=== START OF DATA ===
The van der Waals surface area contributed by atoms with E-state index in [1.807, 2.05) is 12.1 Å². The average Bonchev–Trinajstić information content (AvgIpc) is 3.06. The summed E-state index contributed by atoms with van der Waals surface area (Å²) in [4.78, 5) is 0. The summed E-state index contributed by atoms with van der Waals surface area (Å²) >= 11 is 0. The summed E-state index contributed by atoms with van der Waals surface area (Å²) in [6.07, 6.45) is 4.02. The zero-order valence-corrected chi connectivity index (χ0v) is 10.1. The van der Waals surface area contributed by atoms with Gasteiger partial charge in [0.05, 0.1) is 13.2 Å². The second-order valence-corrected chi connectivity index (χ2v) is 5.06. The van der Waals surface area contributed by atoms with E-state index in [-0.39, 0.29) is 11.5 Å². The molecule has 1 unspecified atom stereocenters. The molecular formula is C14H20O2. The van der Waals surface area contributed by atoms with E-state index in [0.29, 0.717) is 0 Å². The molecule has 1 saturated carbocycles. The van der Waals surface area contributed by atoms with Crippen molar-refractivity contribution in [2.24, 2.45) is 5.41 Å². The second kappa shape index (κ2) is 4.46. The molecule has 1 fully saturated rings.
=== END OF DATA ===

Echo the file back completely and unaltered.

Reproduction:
The van der Waals surface area contributed by atoms with E-state index in [1.807, 2.05) is 12.1 Å². The average Bonchev–Trinajstić information content (AvgIpc) is 3.06. The summed E-state index contributed by atoms with van der Waals surface area (Å²) in [4.78, 5) is 0. The summed E-state index contributed by atoms with van der Waals surface area (Å²) >= 11 is 0. The summed E-state index contributed by atoms with van der Waals surface area (Å²) in [6.07, 6.45) is 4.02. The zero-order valence-corrected chi connectivity index (χ0v) is 10.1. The van der Waals surface area contributed by atoms with Gasteiger partial charge in [0.05, 0.1) is 13.2 Å². The second-order valence-corrected chi connectivity index (χ2v) is 5.06. The van der Waals surface area contributed by atoms with E-state index in [-0.39, 0.29) is 11.5 Å². The molecule has 1 unspecified atom stereocenters. The molecular formula is C14H20O2. The van der Waals surface area contributed by atoms with E-state index in [0.29, 0.717) is 0 Å². The molecule has 1 saturated carbocycles. The van der Waals surface area contributed by atoms with Crippen molar-refractivity contribution in [2.24, 2.45) is 5.41 Å². The second kappa shape index (κ2) is 4.46. The molecule has 1 fully saturated rings.